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Suspension of duty is double-edged sword

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THE suspension of duty on basic imported goods will have a double-edged sword effect on some Zimbabwe Stock Exchange-listed companies producing fast-moving consumer goods, a local brokerage firm has said.

BERNARD MPOFU

Last Friday, Finance minister Mthuli Ncube liberalised the importation of basic goods in a bid to cushion consumers from rising inflation triggered by a weakening domestic

currency and pass-on effects of Russia’s invasion of Ukraine. The goods exempted from duty for a period of six months are maize-meal, milk, flour, soap, salt among others.

Morgan & Co, a ZSE-registered stock broking firm, said the lifting of protectionist measures will have medium to high severity on some listed companies such as Dairibord, Meikles, OK Zimbabwe, Star Africa, Innscor Africa and National Foods.

The new measures, which came at a time capacity utilisation for the country’s manufacturing sector rose to 56.25% from 47% buoyed by growth in capital expenditure to boost capacity, will result in the proliferation of a thriving informal sector.

“We opine that a handful of listed consumer non-discretionary companies will be adversely affected by the cheap imports making their way into the country. Consequently we can expect margins to be depressed going forward,” Morgan & Co said in its research note.

“Cost containment will be of paramount importance to most retailers and manufacturers aiming to maintain operational profitability in the medium term.”

The measures, the report further reads, will have both negative and positive effects on milk processor Dairibord, adding that overally the severity will be medium. In 2021, national milk production was 79.9 million litres against demand of 140 million litres. Dairibord has therefore had to import powder to augment its raw milk production locally.

“The suspension of duty should benefit Dairbord’s operating costs going forward. However, the increased imports may also create competitive pressure on Dairibord’s milk and food products,” the report says.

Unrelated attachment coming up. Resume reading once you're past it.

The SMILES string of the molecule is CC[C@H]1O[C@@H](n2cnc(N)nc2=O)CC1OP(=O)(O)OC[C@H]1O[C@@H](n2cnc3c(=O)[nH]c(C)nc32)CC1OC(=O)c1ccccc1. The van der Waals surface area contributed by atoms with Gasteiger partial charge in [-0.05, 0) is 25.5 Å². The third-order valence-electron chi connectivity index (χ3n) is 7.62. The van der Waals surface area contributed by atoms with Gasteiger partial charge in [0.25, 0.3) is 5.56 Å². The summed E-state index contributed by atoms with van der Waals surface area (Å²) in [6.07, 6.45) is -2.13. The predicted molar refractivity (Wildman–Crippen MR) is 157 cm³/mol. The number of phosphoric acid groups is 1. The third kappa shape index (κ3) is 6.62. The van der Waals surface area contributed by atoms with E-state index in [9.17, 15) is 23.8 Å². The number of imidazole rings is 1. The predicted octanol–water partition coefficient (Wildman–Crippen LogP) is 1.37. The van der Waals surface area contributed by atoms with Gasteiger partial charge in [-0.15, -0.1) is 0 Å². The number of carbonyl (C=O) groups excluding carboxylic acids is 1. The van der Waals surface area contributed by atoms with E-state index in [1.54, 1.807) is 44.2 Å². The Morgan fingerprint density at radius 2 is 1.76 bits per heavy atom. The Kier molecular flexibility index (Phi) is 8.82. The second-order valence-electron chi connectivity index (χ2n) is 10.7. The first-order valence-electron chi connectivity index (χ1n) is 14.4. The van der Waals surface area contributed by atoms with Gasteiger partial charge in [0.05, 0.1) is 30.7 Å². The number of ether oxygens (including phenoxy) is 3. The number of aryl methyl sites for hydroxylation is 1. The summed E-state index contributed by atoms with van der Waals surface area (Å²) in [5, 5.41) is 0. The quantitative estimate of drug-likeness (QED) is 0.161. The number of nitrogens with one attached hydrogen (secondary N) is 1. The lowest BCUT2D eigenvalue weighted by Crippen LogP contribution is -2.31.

Retail chain OK Zimbabwe, Morgan & Co anticipates, will be among companies hardest hit by the lifting of the import duty.

 “We note that OK Zim has a much larger exposure to the lower income segment of the economy as opposed to TM Pick n Pay,” the report reads .

“Hence we expect the gazetted import measures to hurt the business’s sales in the coming months. A strategic focus on Bon Marche, hardware and home appliances should ensure that OK Zim can still tap into higher consumer groups. However, the company remains deeply embedded in the low-income segment with 50 OK stores, seven OK Mart Stores and only eight upmarket Bon Marche stores nationally.”

As winter sets in, sugar manufacturer StarAfrica, the report further shows, will in future record depressed volumes due to the influx of imports.

 “The import duty suspension of sugar will most likely affect their flagship white sugar brand going forward. Star Africa currently holds a market share of circa 70% of the white sugar industry. Cheap imports of brown sugar will further dwindle demand for white sugar in the country, thus affecting the top and bottom lines of the business,” the report reads.

“Meikles is more directly affected by the new measures than most of the listed entities because they specialise in the retail of basic goods. The Zimbabwe Revenue Authority measures will most likely result in a pronounced and legalised informal sector, which is a threat to formal retailers.”

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